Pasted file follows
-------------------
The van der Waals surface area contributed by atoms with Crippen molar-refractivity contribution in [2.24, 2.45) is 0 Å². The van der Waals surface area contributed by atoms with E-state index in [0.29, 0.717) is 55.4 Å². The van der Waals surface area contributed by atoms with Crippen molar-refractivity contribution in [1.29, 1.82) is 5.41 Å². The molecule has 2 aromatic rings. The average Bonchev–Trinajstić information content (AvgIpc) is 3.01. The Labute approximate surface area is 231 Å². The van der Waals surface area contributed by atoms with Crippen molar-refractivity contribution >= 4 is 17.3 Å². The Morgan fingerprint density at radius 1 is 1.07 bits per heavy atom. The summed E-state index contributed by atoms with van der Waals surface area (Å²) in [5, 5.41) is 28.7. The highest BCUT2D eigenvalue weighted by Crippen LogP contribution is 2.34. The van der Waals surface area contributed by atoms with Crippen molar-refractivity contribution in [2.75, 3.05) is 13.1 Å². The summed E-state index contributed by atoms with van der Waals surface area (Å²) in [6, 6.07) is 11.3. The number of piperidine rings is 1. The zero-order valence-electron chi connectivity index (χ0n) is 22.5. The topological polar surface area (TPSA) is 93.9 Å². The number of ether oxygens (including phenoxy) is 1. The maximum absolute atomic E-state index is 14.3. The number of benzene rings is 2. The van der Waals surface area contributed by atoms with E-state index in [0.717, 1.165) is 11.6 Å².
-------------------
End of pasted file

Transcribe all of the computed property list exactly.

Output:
The van der Waals surface area contributed by atoms with Crippen molar-refractivity contribution in [2.24, 2.45) is 0 Å². The van der Waals surface area contributed by atoms with E-state index in [0.29, 0.717) is 55.4 Å². The van der Waals surface area contributed by atoms with Crippen molar-refractivity contribution in [1.29, 1.82) is 5.41 Å². The molecule has 2 aromatic rings. The average Bonchev–Trinajstić information content (AvgIpc) is 3.01. The Labute approximate surface area is 231 Å². The van der Waals surface area contributed by atoms with Crippen molar-refractivity contribution >= 4 is 17.3 Å². The Morgan fingerprint density at radius 1 is 1.07 bits per heavy atom. The summed E-state index contributed by atoms with van der Waals surface area (Å²) in [5, 5.41) is 28.7. The highest BCUT2D eigenvalue weighted by Crippen LogP contribution is 2.34. The van der Waals surface area contributed by atoms with Crippen molar-refractivity contribution in [2.75, 3.05) is 13.1 Å². The summed E-state index contributed by atoms with van der Waals surface area (Å²) in [6, 6.07) is 11.3. The number of piperidine rings is 1. The zero-order valence-electron chi connectivity index (χ0n) is 22.5. The topological polar surface area (TPSA) is 93.9 Å². The number of ether oxygens (including phenoxy) is 1. The maximum absolute atomic E-state index is 14.3. The number of benzene rings is 2. The van der Waals surface area contributed by atoms with E-state index in [0.717, 1.165) is 11.6 Å².